NAAV Attends Iraq and Afghanistan Women Veterans Briefing

On Tuesday, November 15, 2016, the National Association of American Veterans, Inc. President and CEO Constance A. Burns attended a breakfast briefing sponsored by the Women’s Policy, Inc., Disabled American Veterans (DAV) and Iraq and Afghanistan Veterans of America (IAVA) in cooperation with Representatives Kristi, Noem, and Doris Matsui, Co-Chairs; Congressional Caucus for Women’s Issues and Representatives Susan Brooks and Lois Frankel, Vice-Chairs; Congressional Caucus for Women’s Issues to discuss “Returning Home: Health Challenges Facing Women Veterans Following Deployment” at the Rayburn House Office Building.

The guest speakers were Kayla M. Williams, Director, Center for Women Veterans, Department of Veterans Affairs; Shurhonda Love, Assistant National Legislative Director, Disabled American Veterans (DAV); and Allison Jaslow, Chief of Staff, Iraq and Afghanistan Veterans of America (IAVA) and Iraq War Veteran.

This briefing presented information on the problems facing women Veterans returning from the wars in Iraq and Afghanistan. The guest speakers representing women Veterans expressed other military combat indicators such as post-traumatic stress, depression, suicide, and sexual trauma and suggested that the rates may be higher among women Veterans than the government has forecast.

Women Veterans have problems sharing their health care problems related to their military service with others. According to current studies, there are many in need of help, but the majority—the vast majority—are less in need of a handout; however, their stories and experience should be make known to others in a position to provide the assistance needed at the present time. More women Veterans are experiencing severe economic challenges in addition to their military health issues.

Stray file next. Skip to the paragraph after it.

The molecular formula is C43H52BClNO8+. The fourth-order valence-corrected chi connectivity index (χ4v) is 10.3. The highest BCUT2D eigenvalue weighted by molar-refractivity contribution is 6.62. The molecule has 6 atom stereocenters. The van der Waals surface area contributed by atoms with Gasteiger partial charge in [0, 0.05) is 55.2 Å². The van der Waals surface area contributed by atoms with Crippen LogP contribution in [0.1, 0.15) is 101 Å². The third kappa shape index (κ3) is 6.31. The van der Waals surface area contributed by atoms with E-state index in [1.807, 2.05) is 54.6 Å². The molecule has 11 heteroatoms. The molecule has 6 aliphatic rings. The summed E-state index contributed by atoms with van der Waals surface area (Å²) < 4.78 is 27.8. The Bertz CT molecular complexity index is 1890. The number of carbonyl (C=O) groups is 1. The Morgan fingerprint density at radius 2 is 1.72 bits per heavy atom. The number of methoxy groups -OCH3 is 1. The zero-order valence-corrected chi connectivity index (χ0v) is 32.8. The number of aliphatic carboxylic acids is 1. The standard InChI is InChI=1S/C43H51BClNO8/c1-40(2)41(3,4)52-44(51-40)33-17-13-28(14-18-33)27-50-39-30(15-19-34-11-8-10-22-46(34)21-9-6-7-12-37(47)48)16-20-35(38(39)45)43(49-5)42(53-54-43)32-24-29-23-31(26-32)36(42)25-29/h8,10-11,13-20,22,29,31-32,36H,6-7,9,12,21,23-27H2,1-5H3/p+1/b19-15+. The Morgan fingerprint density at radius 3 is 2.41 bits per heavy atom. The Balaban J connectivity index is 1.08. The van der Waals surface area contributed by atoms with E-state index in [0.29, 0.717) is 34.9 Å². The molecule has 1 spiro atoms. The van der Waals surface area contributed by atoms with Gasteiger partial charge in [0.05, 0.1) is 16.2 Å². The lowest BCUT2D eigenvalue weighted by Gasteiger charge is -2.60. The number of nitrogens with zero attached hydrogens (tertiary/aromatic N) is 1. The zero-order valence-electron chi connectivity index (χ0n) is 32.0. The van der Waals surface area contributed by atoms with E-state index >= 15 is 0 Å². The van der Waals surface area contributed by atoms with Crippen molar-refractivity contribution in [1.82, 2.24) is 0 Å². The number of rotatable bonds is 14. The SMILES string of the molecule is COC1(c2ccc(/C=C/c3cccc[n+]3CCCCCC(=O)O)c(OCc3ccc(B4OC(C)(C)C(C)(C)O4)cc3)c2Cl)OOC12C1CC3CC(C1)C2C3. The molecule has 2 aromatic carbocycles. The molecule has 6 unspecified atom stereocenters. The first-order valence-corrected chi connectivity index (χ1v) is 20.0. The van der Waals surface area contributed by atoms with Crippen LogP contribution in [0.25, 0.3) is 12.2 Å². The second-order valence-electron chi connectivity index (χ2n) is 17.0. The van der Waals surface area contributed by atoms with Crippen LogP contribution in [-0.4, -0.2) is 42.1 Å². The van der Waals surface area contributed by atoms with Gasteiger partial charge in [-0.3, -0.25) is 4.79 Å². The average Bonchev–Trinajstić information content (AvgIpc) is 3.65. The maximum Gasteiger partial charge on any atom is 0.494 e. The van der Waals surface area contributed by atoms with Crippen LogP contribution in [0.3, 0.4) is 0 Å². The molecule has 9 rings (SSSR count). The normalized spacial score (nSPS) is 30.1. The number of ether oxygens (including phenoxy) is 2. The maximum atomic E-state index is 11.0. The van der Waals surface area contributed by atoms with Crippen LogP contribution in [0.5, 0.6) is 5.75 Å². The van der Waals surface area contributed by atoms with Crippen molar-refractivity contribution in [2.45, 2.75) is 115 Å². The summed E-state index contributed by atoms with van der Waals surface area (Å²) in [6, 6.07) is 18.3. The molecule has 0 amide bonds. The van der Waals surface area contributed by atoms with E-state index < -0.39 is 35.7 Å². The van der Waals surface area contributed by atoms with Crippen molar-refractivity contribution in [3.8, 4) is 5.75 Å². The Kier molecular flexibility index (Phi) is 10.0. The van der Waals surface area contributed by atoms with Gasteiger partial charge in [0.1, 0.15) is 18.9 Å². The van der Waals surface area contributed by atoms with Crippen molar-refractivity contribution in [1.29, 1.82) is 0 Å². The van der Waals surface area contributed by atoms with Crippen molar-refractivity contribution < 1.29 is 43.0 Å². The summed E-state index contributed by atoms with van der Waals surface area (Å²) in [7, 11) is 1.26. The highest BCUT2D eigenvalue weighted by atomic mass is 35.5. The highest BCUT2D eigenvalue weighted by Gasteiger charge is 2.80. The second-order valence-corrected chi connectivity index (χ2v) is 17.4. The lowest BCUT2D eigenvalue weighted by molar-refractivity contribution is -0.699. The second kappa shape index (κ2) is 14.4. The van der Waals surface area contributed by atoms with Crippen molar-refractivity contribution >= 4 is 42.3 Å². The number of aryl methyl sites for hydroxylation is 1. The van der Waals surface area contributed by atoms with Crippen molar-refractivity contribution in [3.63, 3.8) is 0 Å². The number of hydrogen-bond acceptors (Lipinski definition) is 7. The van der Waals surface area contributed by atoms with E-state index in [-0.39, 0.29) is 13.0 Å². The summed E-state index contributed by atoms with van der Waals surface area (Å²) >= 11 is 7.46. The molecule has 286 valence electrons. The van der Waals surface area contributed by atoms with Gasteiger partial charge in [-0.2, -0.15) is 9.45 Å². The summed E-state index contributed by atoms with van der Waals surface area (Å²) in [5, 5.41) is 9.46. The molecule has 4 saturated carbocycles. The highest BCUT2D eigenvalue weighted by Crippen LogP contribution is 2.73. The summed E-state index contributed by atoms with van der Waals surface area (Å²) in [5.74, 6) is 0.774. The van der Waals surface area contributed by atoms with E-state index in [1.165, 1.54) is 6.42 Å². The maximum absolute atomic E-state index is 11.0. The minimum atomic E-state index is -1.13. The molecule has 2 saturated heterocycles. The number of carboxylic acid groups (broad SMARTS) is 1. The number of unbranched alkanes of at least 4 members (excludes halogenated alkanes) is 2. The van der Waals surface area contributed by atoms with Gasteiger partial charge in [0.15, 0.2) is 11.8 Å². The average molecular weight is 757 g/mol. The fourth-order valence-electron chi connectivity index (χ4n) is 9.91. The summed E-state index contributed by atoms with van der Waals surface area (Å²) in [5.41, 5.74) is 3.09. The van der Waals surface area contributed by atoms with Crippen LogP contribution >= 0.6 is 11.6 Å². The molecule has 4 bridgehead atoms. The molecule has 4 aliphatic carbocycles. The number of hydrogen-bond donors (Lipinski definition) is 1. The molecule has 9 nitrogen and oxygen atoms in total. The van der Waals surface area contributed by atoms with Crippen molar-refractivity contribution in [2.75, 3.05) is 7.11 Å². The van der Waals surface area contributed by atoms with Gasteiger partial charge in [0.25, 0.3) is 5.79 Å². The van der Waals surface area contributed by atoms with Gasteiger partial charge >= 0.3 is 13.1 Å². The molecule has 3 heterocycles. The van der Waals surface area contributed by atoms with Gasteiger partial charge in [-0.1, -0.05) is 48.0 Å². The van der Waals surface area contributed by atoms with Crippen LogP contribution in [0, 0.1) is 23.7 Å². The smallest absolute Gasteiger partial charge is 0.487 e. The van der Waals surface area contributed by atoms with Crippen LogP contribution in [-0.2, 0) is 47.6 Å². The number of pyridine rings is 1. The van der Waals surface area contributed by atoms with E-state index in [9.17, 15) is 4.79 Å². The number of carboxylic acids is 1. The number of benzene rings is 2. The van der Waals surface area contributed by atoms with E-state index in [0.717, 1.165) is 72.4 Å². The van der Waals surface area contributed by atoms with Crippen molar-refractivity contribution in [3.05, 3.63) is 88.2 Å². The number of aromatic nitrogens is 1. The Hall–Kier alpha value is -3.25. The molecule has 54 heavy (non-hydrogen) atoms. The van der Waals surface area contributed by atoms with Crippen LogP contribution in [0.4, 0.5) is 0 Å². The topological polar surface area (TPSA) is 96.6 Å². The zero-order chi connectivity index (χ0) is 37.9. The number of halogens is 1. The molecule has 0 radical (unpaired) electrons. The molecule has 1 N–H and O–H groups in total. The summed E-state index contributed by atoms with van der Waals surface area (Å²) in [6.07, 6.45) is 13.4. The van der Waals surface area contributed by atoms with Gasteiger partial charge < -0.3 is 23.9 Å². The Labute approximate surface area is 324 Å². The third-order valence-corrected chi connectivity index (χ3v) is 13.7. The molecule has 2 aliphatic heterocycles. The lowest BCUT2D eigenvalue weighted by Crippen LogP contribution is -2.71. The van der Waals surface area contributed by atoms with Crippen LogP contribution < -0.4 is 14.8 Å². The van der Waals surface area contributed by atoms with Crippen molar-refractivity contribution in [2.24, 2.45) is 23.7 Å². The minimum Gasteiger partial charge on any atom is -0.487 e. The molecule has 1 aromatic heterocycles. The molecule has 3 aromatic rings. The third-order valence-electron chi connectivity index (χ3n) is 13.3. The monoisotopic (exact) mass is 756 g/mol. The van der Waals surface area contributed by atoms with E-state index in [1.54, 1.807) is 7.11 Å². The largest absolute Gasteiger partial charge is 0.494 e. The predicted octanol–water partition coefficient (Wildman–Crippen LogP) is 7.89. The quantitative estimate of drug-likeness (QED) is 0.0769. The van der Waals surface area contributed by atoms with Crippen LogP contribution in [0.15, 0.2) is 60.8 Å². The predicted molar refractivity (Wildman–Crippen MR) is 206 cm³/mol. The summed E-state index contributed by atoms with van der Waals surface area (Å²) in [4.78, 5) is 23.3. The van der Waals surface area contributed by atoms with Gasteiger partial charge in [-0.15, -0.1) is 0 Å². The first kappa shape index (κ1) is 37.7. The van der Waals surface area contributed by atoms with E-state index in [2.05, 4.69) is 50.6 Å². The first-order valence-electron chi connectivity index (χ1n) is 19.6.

More than half of the 2.6 million American sent to fight the wars in Iraq and Afghanistan struggle with mental and physical health problems resulting from their military service, thinking that they are disconnected from reintegration back into civilian life, and believing that the government is not meeting their needs, according to a poll conducted by The Washington Post and the Kaiser Family Foundation.

The poll found that the wars have caused mental and emotional health problems in 31 percent of Veterans—more than 80,000 of them. When more specific questions were asked, the rates increased: 41 percent—more than 1 million—report having outbursts of anger, and 45 percent have relationship problems with their spouse.

Left to right: Cindy Hall, President, Women’s Policy, Inc.; Allison Jaslow, Chief of Staff, (IAVA); Shurhonda Love, Assistant National Legislative Director, (DAV); and Kayla M. Williams, Director, Center for Women Veterans, Department of Veterans Affairs
NAAV’s president, chief executive officer, and veterans’ service officer offered her support in getting women Veterans’ stories out nationwide via its website at Although women were kept from getting combat jobs in Iraq and Afghanistan, many found themselves in harm’s way. Thousands of women served in key positions on headquarters staffs, in hospitals, and within support units. Some were generals. In a recent VA survey of 1,5000 women who deplored to Iraq and Afghanistan, one in four said they experienced sexual assault—defined as any unwanted contact from groping to rape—during their deployments.

For more information about this briefing, please contact Women’s Policy, Inc., 409 12th Street, SW Suite 702, Washington, DC 20024; (202) 554-2323 or e-mail:

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